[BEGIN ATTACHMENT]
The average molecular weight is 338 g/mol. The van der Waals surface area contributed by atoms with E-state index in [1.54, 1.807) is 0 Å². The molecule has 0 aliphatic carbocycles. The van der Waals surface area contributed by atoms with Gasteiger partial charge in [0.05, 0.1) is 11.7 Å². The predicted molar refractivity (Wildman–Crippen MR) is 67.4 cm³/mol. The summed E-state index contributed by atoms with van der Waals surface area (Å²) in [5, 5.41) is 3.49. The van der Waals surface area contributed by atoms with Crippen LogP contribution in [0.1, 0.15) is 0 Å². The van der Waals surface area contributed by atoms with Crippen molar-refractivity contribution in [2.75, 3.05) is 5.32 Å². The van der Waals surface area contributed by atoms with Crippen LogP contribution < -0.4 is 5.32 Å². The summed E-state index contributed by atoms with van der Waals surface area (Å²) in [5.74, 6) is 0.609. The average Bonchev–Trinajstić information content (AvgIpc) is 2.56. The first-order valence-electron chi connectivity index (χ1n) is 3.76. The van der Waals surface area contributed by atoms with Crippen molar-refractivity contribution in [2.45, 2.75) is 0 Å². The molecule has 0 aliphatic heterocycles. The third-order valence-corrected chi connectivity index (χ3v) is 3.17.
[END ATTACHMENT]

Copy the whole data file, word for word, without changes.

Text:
The average molecular weight is 338 g/mol. The van der Waals surface area contributed by atoms with E-state index in [1.54, 1.807) is 0 Å². The molecule has 0 aliphatic carbocycles. The van der Waals surface area contributed by atoms with Gasteiger partial charge in [0.05, 0.1) is 11.7 Å². The predicted molar refractivity (Wildman–Crippen MR) is 67.4 cm³/mol. The summed E-state index contributed by atoms with van der Waals surface area (Å²) in [5, 5.41) is 3.49. The van der Waals surface area contributed by atoms with Crippen LogP contribution in [0.1, 0.15) is 0 Å². The van der Waals surface area contributed by atoms with Crippen molar-refractivity contribution in [2.75, 3.05) is 5.32 Å². The van der Waals surface area contributed by atoms with Crippen LogP contribution < -0.4 is 5.32 Å². The summed E-state index contributed by atoms with van der Waals surface area (Å²) in [5.74, 6) is 0.609. The average Bonchev–Trinajstić information content (AvgIpc) is 2.56. The first-order valence-electron chi connectivity index (χ1n) is 3.76. The van der Waals surface area contributed by atoms with Crippen molar-refractivity contribution in [2.45, 2.75) is 0 Å². The molecule has 0 aliphatic heterocycles. The third-order valence-corrected chi connectivity index (χ3v) is 3.17.